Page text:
7 Things to Know About the Social Security Disability Trial Work Period
Sometimes beneficiaries mistakenly think that once they start receiving disability benefits, they are “stuck” and can never go back to work again, even if their condition improves. Thankfully, the Social Security Administration (SSA) supports individuals who want to try to return to work through various work incentives that allow beneficiaries to attempt to work without jeopardizing their monthly disability income and Medicare benefits. One of these incentives is called the Trial Work Period, commonly abbreviated as TWP.
The TWP, is a special allowance that allows you to work up to nine months without losing your monthly disability payments. Disability Benefit decisions are based on many factors. A common but false assumption is that you have to be bedridden to be approved. While it can be difficult to get the claim approved, many times the individual improves after receiving the benefit. Maybe it’s the additional resources and medical coverage that result in better care, or maybe their disabling condition just isn’t as bad anymore. If enough improvement is made, work may be a possibility again and a TWP would be beneficial. This work incentive is available to all Social Security Disability recipients but the rules can be complicated. Follow these 7 guidelines to clearly understand the TWP:
- You Don’t Automatically Lose Your Benefits If You Get A Job.
While in the Trial Work Period, you can work and earn as much as you can and still get your monthly disability benefits.
- Your benefit amount remains the same.
Just because you start working and earning more money, more even than what SSA considers to be Substantial Gainful Income, does not mean that SSA will decrease your monthly SSD benefit. You will continue to get the same amount, plus Medicare coverage if it has started, until you exhaust your Trial Work Period.
- You have 9 months to attempt work and still receive benefits.
The Trial Work Period is only 9 months. After the 9 months are exhausted, Social Security will evaluate your earnings and determine whether you still meet the requirements.
- There is an amount that triggers the TWP.
When you receive Social Security disability, you can still work and earn a small amount each month. But the first month you earn over the TWP amount is the 1st month of your 9-month TWP. Some people exhaust their TWP without knowing it, so it’s important to understand this amount. The limit changes each year with cost-of-living adjustments, but the 2021 TWP amount is $940 a month. If you are self-employed, they do not go by this amount, but rather consider it a TWP service month if you work over 80 hours.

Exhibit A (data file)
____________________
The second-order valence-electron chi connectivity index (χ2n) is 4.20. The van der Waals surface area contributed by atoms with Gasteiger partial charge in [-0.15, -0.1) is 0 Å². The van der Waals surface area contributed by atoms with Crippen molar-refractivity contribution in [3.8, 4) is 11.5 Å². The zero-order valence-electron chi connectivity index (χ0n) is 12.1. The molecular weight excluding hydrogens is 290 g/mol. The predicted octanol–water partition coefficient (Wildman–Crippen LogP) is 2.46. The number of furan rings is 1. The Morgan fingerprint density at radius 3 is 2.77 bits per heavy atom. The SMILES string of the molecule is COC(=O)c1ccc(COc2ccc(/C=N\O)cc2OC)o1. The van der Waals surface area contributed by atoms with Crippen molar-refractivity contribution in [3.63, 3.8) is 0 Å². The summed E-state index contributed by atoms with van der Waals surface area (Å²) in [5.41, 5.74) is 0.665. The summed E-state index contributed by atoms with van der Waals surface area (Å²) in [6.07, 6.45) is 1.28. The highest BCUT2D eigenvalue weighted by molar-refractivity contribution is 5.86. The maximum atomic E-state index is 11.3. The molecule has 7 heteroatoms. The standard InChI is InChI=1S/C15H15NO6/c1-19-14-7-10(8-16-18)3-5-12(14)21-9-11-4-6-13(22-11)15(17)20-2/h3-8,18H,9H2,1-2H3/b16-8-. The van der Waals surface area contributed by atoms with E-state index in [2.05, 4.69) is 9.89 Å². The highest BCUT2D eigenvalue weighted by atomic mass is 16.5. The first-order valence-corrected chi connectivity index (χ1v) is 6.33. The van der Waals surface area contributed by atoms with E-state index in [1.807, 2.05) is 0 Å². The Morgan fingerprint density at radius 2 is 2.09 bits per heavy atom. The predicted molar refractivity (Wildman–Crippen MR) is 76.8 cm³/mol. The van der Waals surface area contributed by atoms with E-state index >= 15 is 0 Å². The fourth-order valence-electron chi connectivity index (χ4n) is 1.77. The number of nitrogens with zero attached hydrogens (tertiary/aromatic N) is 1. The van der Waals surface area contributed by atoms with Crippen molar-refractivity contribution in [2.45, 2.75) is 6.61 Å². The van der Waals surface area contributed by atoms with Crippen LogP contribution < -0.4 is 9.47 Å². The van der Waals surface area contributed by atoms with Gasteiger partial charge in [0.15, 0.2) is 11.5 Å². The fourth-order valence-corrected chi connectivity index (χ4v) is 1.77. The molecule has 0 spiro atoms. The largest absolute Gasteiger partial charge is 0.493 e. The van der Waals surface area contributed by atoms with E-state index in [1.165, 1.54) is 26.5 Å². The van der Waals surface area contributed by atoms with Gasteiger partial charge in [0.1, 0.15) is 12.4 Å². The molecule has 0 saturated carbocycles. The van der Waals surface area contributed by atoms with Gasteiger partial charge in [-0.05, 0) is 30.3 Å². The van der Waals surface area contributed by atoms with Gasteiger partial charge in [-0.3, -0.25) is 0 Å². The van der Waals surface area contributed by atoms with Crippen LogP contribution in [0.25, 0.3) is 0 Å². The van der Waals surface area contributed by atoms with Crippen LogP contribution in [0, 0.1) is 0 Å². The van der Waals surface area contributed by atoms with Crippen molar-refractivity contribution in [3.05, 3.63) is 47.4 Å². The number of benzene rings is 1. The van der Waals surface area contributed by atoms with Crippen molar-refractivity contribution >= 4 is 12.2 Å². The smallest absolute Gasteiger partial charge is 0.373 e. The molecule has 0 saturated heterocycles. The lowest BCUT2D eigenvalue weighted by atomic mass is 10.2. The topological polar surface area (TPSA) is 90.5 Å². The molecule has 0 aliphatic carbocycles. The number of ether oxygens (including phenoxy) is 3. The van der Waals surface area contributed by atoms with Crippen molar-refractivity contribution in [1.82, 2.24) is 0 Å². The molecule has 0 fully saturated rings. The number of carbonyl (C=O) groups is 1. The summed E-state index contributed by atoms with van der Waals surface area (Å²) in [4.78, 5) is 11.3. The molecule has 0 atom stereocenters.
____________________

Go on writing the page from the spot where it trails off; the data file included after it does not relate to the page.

- The 9 months do not need to be consecutive.
No matter how much you want to return to work, it may not be a successful attempt. If you stop working after only 2 months, you would still have 7 months left to test your ability to work. If your condition improves, you can use those months to try again at some point in the future.
- You must notify Social Security of your earnings.
You should always notify Social Security of any work. The easiest way to is send copies of your check stubs. This helps SSA keep track of your TWP service months and helps prevent a nasty overpayment from Uncle Sam!
- You can utilize “Ticket to Work” services for assistance.
The safest way to attempt a return to work is by taking advantage of the Ticket program. The Ticket program supports career development for people ages 18 through 64 who receive Social Security disability benefits and want to work. This free and voluntary program offers services and supports designed to help people with disabilities reach their career goals. To find a provider that is best for you, call the Ticket to Work Help Line at 1-866-968-7842 or 1-866-833-2967 (TTY) Monday through Friday, 8 a.m. to 8 p.m. ET
We always advise our clients to contact us before attempting a return to work so that we can track it and help make sure it is being done according to the work incentive guidelines.